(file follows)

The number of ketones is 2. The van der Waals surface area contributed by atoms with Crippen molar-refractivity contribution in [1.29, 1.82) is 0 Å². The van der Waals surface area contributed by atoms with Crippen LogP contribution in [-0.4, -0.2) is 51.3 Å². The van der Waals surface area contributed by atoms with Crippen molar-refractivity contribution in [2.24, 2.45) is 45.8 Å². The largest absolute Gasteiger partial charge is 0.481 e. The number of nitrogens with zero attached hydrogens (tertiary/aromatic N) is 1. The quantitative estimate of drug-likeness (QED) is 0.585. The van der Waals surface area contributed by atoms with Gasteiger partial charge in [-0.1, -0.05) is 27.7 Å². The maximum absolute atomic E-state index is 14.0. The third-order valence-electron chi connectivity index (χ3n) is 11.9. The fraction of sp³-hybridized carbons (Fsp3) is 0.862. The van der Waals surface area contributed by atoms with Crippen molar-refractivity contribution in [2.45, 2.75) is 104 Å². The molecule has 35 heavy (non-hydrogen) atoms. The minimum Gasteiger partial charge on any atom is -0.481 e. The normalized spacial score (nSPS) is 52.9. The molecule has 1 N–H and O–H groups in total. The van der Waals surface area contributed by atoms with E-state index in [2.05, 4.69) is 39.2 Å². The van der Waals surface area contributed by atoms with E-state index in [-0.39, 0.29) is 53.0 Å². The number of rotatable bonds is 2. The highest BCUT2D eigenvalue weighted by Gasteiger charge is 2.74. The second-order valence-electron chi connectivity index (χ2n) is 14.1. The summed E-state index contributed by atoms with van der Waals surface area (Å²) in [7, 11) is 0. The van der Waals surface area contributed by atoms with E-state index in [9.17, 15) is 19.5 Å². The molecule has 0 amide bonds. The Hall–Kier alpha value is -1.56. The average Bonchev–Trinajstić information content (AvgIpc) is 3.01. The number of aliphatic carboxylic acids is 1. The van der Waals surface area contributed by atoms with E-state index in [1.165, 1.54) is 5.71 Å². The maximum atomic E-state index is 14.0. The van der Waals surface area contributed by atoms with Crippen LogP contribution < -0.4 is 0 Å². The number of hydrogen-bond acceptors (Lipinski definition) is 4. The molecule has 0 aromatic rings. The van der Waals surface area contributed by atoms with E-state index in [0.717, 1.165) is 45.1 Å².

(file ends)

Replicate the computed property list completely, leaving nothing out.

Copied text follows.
The number of ketones is 2. The van der Waals surface area contributed by atoms with Crippen molar-refractivity contribution in [1.29, 1.82) is 0 Å². The van der Waals surface area contributed by atoms with Crippen LogP contribution in [-0.4, -0.2) is 51.3 Å². The van der Waals surface area contributed by atoms with Crippen molar-refractivity contribution in [2.24, 2.45) is 45.8 Å². The largest absolute Gasteiger partial charge is 0.481 e. The number of nitrogens with zero attached hydrogens (tertiary/aromatic N) is 1. The quantitative estimate of drug-likeness (QED) is 0.585. The van der Waals surface area contributed by atoms with Gasteiger partial charge in [-0.1, -0.05) is 27.7 Å². The maximum absolute atomic E-state index is 14.0. The third-order valence-electron chi connectivity index (χ3n) is 11.9. The fraction of sp³-hybridized carbons (Fsp3) is 0.862. The van der Waals surface area contributed by atoms with Crippen molar-refractivity contribution in [2.45, 2.75) is 104 Å². The molecule has 35 heavy (non-hydrogen) atoms. The minimum Gasteiger partial charge on any atom is -0.481 e. The normalized spacial score (nSPS) is 52.9. The molecule has 1 N–H and O–H groups in total. The van der Waals surface area contributed by atoms with E-state index in [2.05, 4.69) is 39.2 Å². The van der Waals surface area contributed by atoms with E-state index in [-0.39, 0.29) is 53.0 Å². The number of rotatable bonds is 2. The highest BCUT2D eigenvalue weighted by Gasteiger charge is 2.74. The second-order valence-electron chi connectivity index (χ2n) is 14.1. The summed E-state index contributed by atoms with van der Waals surface area (Å²) in [7, 11) is 0. The van der Waals surface area contributed by atoms with E-state index in [9.17, 15) is 19.5 Å². The molecule has 0 amide bonds. The Hall–Kier alpha value is -1.56. The average Bonchev–Trinajstić information content (AvgIpc) is 3.01. The number of aliphatic carboxylic acids is 1. The van der Waals surface area contributed by atoms with E-state index in [1.165, 1.54) is 5.71 Å². The maximum atomic E-state index is 14.0. The van der Waals surface area contributed by atoms with Crippen LogP contribution < -0.4 is 0 Å². The number of hydrogen-bond acceptors (Lipinski definition) is 4. The molecule has 0 aromatic rings. The van der Waals surface area contributed by atoms with E-state index in [0.717, 1.165) is 45.1 Å².